“The sooner, the better,” he emphasized. “To be honest, I really don’t have much interest in hitting the open market and seeing what’s out there because, in my mind, this is where I want to be. Why flirt with something [else] when you know what you want? That’s the case for me, moving forward.”
The needs of his family are another reason Lucic wants to re-sign with the Kings.
“It’s definitely not just about me, anymore,” he noted. “As important as it is [for] my decision [to be about] where I want to be, and being happy, being in a place that’s a great spot for [his children] to grow up and go to school, and stuff like that, is really, really important, as well, [and this area] has so much to offer, as far as that goes. It’s one of the best places to raise children, the South Bay area. That plays into a big part of why I want to remain here.”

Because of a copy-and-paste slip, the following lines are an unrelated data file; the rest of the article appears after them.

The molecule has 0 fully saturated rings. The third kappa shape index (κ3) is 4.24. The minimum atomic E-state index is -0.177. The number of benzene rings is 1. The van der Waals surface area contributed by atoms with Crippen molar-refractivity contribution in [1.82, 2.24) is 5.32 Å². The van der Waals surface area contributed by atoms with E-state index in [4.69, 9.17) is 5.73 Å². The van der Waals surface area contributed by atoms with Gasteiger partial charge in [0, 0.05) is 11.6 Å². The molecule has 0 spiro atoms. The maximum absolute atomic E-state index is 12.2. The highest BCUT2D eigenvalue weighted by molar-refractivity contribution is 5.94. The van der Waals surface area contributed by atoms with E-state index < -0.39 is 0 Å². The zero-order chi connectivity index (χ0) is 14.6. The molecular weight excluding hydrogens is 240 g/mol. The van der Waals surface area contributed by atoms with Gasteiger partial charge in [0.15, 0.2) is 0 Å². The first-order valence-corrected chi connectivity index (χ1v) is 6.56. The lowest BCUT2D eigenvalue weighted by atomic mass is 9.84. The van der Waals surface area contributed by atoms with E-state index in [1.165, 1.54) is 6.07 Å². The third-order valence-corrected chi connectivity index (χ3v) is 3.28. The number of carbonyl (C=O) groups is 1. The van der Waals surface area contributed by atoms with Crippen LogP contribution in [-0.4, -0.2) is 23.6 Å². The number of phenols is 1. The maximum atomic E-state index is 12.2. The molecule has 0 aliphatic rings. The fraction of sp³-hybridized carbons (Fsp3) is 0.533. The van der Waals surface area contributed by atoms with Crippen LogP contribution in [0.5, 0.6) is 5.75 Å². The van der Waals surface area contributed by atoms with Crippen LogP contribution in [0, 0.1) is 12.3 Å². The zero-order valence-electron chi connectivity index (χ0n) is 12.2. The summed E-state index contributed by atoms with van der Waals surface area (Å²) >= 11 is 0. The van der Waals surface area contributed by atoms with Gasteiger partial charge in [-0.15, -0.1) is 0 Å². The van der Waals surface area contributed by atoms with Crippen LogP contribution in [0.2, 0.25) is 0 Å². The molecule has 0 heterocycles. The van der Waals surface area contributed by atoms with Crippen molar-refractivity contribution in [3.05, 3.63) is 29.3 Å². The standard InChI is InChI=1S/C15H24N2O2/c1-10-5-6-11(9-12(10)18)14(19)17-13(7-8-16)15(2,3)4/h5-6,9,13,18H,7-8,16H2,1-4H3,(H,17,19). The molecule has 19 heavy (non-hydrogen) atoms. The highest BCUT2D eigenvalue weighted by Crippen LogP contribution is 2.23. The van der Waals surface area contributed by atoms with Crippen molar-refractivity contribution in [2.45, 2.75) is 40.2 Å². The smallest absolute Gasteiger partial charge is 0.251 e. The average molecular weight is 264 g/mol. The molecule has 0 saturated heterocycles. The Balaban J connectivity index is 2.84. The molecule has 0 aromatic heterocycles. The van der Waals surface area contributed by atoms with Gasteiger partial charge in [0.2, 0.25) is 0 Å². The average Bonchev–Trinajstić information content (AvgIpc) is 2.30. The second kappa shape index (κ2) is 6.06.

Lucic then shared his thoughts about his team’s very early exit from the playoffs.
“If you look at the season, it’s one of the best seasons this team has had in a lot of years,” Lucic observed. “We played well during the season, being the first team in the West to clinch a playoff spot. It’s disappointing to have such a great season like that, but you don’t play well down the stretch, and that carries into the playoffs.”
“Even though that last game was 6-3, every game before that was a one-goal game,” added Lucic. “We were in it. We had our opportunities to win Games 1 and 2, Game 4, and even Game 5. But they were able to create that bounce, and make it count.”
Lucic indicated that the sour feelings from their disappointing playoff performance will linger for a bit, but not for long.
“You’re definitely upset about it for that first week,” he said. “But eventually, you have to move on and start looking forward to next season. You try to forget about it as best you can.”